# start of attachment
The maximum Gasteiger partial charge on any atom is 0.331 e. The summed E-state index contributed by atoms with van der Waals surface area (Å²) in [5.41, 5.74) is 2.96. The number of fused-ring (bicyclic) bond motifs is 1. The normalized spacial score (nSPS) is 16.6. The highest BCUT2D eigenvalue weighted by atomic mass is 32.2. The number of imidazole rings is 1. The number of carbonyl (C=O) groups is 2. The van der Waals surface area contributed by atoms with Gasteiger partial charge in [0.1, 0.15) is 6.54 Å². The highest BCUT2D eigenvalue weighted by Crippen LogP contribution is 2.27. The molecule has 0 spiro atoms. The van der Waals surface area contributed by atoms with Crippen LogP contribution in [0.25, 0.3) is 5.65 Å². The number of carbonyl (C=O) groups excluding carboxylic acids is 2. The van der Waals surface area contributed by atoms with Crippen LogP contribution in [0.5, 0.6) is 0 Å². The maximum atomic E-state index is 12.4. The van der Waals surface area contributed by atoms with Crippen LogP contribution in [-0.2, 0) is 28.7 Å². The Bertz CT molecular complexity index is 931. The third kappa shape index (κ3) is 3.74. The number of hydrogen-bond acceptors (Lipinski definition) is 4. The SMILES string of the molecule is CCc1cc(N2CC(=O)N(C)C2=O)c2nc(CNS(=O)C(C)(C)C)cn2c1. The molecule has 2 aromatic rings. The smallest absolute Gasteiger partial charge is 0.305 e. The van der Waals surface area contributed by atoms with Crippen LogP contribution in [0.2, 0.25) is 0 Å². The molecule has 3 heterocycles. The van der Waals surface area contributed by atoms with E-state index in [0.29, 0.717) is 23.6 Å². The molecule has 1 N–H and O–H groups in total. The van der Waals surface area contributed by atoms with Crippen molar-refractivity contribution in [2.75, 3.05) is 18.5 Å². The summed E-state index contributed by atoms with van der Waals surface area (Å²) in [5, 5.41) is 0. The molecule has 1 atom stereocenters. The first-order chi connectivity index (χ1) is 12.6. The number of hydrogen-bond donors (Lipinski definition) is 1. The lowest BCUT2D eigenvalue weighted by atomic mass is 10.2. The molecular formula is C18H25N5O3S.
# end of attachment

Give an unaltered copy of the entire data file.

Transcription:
The maximum Gasteiger partial charge on any atom is 0.331 e. The summed E-state index contributed by atoms with van der Waals surface area (Å²) in [5.41, 5.74) is 2.96. The number of fused-ring (bicyclic) bond motifs is 1. The normalized spacial score (nSPS) is 16.6. The highest BCUT2D eigenvalue weighted by atomic mass is 32.2. The number of imidazole rings is 1. The number of carbonyl (C=O) groups is 2. The van der Waals surface area contributed by atoms with Gasteiger partial charge in [0.1, 0.15) is 6.54 Å². The highest BCUT2D eigenvalue weighted by Crippen LogP contribution is 2.27. The molecule has 0 spiro atoms. The van der Waals surface area contributed by atoms with Crippen LogP contribution in [0.25, 0.3) is 5.65 Å². The number of carbonyl (C=O) groups excluding carboxylic acids is 2. The van der Waals surface area contributed by atoms with Crippen LogP contribution in [0.5, 0.6) is 0 Å². The maximum atomic E-state index is 12.4. The van der Waals surface area contributed by atoms with Crippen LogP contribution in [-0.2, 0) is 28.7 Å². The Bertz CT molecular complexity index is 931. The third kappa shape index (κ3) is 3.74. The number of hydrogen-bond acceptors (Lipinski definition) is 4. The SMILES string of the molecule is CCc1cc(N2CC(=O)N(C)C2=O)c2nc(CNS(=O)C(C)(C)C)cn2c1. The molecule has 2 aromatic rings. The smallest absolute Gasteiger partial charge is 0.305 e. The van der Waals surface area contributed by atoms with Crippen LogP contribution in [0.2, 0.25) is 0 Å². The molecule has 3 heterocycles. The van der Waals surface area contributed by atoms with E-state index in [0.29, 0.717) is 23.6 Å². The molecule has 1 N–H and O–H groups in total. The van der Waals surface area contributed by atoms with Crippen molar-refractivity contribution in [2.75, 3.05) is 18.5 Å². The summed E-state index contributed by atoms with van der Waals surface area (Å²) in [5, 5.41) is 0. The molecule has 1 atom stereocenters. The first-order chi connectivity index (χ1) is 12.6. The number of hydrogen-bond donors (Lipinski definition) is 1. The lowest BCUT2D eigenvalue weighted by atomic mass is 10.2. The molecular formula is C18H25N5O3S.